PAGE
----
Dry Caramel, salt

This recipe is probably one of the three easiest in the entire book. Or so it seems at first glance. All I had to do was make caramel, mix it with a weird super-light powder and serve. In reality, I had to make this twice. And I want to try it a third time once I’m back home because I feel like it could be better still.

This dish was also  my contribution to the Thanksgiving dinner at my boyfriend’s parents place. I’ve been planning to make this for Thanksgiving for some time because it is easily transportable, and thus I could make it at home and work out the kinks there. I’m glad I did.

To start, I measured some sugar, light corn syrup, butter, and heavy cream (clockwise from top). The book calls for glucose, but the the light corn syrup was an adequate substitute.

The book says to heat the ingredients to 230 degrees and then pour the resulting caramel onto a silicone lined sheet tray to cool. The first time, my caramel stopped heating up at 220 degrees. After letting it cook at a steady 220 for at least five minutes, I decided to pour it. I figured that something was wrong with my thermometer and I was already over cooking it. It ended up cooling into a mostly liquid form that didn’t react with the aforementioned weird super-light powder as it should have. And I created the biggest mess I’ve made so far trying to add more weird super-light powder to the caramel in the food processor.

Pictures from the bad batch.

The weird super-light powder is tapioca maltodextrin, a food starch that adheres to fat instead of water. Tapioca maltodextrin can be found easily online. The powder is extremely light; the one pound bag I have is the size of a pillow. Because it’s so light, it makes a mess easily, I found. Mixing enough tapioca maltodextrin with any fatty substance will turn that substance into a powder. When that powder comes in contact with moisture, such as saliva, it re-constitutes into what it was before.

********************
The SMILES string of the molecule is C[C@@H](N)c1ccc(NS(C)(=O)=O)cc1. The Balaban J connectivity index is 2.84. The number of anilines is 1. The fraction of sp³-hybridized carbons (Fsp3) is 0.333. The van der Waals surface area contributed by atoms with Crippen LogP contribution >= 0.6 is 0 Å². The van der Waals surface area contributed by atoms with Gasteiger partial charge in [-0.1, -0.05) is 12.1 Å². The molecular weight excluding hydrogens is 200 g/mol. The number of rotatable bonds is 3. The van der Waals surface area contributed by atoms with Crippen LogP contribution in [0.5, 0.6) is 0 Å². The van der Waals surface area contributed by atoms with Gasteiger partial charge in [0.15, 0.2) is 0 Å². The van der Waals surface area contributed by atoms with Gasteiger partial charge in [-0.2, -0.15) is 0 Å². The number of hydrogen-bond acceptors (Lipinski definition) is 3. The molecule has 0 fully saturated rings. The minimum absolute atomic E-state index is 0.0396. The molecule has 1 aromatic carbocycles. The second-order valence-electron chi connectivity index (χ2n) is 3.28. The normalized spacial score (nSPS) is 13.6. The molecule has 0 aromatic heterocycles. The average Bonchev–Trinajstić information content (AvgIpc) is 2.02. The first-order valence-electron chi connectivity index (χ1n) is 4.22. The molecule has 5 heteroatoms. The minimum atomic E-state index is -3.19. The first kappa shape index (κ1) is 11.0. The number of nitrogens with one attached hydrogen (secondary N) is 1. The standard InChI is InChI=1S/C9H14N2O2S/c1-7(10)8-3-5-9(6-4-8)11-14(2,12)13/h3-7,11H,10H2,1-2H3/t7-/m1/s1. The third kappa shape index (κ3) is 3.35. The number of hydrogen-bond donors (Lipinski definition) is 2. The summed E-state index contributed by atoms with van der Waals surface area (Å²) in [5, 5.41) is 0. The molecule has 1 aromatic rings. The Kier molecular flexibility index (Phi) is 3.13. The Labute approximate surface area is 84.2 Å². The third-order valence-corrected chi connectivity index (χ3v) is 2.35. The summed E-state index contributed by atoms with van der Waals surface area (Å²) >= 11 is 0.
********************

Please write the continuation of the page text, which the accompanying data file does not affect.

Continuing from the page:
I did some more research after the first failed batch and learned that there was a reason why my caramel stopped heating at 220 degrees. Turns out that the structure of sugar begins changing at the stage. I just needed to wait longer. So I did that. But still, the second time, once the sugar mix had reached 230 degrees, it still wasn’t browning the way that caramel appears. So I let it reach 240-245 before taking it off the heat and pouring it out to cool. I knew that if I let it heat up any more, it would cool to a hard candy-like consistency instead of a soft-caramel consistency. Anyway, the difference is clear between the first and second batches. (I also halved the recipe for the second batch because it produces way more than you need).

This time, after cooling, the caramel mixed much better with the tapioca maltodextrin. I still had to add more than the book said though and in the end, my dry caramel was more crumby than powdery.

Nevertheless, the family loved it. The dry caramel truly does turn back into a soft and chewy caramel after being in your mouth for about five seconds.

I still want to try this recipe again and see if I can get more a powdery texture to the dry caramel. Based on what other people who have tried this recipe have said, it seems that the tapioca maltodextrin mixes better with the dry caramel the harder the dry caramel is at the beginning. Alas, that’s an experiment for when I get back home.


1 Comment

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One response to “Dry Caramel, salt

  1. Olivier

    I cooked it to 230 F and it is still white in shade so I waited til it was on the same shade of caramel in the book. I think there was a typo error in the book because when you check in molecular recipes it says to cook it to 320 F. When I poured it in the sheet tray it turned into a hard candy. I break it up into small pieces and grind it in the coffee grinder. It doesn’t need Malto. It turns out as dry caramel that when you put into your it turns back into candy.

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